My teacher Michael Reuter sent this to me:
The paths of great leaders are etched with the marks of the ruts and grooves that arise on their life’s journey. The ruts and grooves appear similar at times, but the journey that accompanies them is vastly different. Herein lies a challenge of knowing in which one they are at the time.
Jack Beach suggests that a key question leaders must answer when all is going well is: “Are you in a rut or a groove?” He writes: “It is also probably the most difficult question to answer since all that is in us wants to see the groove and not the rut. But ruts and grooves can be very different. Ruts are smooth and allow us to speed comfortably across the plains. Grooves can be jolting at times but progressively move us over the bumps and rough patches we encounter as we unremittingly ascend the mountains. So, we need to determine if the path we are on is taking us straight forward or up. If we are not better today than we were yesterday, we are probably in a rut.”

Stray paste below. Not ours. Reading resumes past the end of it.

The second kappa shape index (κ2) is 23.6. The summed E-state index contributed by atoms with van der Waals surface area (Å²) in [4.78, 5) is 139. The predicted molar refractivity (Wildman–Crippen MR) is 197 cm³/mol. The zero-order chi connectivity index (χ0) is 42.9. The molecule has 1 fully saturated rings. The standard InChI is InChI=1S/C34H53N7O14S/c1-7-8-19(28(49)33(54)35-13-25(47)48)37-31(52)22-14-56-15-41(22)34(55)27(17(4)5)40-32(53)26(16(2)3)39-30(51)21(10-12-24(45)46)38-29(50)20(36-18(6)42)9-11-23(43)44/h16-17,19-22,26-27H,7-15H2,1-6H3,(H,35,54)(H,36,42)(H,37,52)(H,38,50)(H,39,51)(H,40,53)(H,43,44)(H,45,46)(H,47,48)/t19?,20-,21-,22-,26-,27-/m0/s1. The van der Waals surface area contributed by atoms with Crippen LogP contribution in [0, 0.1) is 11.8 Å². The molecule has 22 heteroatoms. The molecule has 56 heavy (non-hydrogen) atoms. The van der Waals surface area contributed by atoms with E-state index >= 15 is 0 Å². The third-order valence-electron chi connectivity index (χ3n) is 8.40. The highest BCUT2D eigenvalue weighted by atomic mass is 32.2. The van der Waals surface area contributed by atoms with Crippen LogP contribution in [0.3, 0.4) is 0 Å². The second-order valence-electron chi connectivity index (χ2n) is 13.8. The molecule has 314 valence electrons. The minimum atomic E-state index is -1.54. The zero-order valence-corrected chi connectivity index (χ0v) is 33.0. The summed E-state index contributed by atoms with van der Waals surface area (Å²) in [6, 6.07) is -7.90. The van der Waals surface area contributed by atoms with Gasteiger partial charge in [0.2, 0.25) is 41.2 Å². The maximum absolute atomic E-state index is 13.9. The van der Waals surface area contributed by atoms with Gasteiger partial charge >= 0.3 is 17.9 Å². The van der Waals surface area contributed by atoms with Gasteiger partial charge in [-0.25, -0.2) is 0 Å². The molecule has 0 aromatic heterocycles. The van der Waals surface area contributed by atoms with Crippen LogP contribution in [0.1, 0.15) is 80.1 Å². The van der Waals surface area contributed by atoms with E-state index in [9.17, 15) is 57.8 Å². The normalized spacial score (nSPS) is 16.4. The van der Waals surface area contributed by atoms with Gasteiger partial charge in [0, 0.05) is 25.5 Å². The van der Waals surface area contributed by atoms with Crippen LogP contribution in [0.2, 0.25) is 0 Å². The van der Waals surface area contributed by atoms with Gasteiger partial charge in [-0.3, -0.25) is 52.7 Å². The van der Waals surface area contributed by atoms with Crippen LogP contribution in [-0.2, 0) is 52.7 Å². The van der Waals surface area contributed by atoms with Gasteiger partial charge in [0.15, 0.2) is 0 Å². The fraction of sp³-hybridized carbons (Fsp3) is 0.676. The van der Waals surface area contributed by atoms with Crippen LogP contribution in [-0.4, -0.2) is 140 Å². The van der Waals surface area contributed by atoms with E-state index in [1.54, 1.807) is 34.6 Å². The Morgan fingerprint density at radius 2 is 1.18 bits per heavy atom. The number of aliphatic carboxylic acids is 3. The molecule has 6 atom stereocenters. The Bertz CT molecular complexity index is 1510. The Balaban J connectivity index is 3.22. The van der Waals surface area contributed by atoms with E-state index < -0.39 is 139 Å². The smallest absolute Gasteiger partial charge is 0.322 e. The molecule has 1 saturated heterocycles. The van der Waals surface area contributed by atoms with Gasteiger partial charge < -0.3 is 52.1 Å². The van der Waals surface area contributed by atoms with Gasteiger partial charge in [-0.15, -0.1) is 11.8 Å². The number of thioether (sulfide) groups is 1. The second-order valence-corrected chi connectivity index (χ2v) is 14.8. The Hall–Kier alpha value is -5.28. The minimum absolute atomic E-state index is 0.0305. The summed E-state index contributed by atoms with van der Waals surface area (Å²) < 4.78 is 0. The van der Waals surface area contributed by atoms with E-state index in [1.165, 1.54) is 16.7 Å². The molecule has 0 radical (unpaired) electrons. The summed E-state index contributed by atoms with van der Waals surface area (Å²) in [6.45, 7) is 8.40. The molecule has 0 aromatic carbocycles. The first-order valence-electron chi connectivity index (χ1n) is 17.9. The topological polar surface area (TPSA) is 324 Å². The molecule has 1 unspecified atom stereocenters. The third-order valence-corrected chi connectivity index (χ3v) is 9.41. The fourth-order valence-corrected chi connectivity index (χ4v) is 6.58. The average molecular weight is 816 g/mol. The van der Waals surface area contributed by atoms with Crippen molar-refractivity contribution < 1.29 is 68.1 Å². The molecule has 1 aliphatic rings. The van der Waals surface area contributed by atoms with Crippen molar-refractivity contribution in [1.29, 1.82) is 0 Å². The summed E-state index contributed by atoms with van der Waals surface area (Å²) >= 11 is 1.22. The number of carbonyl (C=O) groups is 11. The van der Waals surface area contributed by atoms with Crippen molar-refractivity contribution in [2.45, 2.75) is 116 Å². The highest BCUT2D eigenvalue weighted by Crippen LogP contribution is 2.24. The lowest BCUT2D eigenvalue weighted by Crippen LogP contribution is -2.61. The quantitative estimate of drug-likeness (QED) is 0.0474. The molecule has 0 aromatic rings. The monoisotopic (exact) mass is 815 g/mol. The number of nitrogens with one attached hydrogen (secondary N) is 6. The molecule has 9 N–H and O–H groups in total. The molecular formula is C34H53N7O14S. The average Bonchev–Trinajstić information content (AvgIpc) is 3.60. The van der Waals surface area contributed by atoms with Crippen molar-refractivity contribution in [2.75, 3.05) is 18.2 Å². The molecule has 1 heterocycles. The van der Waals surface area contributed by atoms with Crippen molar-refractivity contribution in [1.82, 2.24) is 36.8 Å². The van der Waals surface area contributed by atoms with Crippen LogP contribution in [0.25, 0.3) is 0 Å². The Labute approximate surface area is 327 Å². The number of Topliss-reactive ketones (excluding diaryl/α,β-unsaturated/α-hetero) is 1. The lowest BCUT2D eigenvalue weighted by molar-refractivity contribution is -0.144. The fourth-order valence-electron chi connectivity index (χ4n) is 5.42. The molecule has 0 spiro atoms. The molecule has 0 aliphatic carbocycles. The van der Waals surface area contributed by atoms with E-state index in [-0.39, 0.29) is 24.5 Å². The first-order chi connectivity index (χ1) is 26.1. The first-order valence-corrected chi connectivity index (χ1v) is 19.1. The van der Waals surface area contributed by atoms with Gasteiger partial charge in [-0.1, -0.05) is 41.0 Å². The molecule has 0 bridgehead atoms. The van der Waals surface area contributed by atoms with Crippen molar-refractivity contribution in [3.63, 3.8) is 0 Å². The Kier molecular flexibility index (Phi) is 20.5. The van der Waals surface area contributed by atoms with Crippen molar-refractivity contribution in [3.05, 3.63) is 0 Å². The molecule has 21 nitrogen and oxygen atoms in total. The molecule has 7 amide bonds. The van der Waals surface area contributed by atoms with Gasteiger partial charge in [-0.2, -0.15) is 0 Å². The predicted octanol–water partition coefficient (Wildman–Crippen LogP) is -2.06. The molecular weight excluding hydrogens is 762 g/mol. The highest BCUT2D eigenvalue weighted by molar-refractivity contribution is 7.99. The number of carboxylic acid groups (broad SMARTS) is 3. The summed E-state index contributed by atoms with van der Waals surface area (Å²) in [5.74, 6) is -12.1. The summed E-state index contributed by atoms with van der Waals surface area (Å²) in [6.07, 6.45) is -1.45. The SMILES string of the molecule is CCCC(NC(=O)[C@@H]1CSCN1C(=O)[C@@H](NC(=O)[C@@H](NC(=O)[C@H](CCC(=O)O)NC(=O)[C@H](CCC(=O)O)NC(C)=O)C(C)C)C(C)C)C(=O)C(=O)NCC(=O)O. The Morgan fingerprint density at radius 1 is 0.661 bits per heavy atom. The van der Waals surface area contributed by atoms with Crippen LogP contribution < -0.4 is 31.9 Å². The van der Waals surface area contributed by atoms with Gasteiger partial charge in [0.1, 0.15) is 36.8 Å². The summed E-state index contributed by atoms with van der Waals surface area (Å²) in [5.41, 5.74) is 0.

Zig Ziglar writes: “Little men with little minds and little imaginations go through life in little ruts, smugly resisting all changes which would jar their little worlds.” Great leaders chose not the ruts but, as Alfred Lord Tennyson wrote, they choose “… the ringing grooves of change.” As the Beastie Boys remind great leaders: “Life ain’t nothing but a good groove.”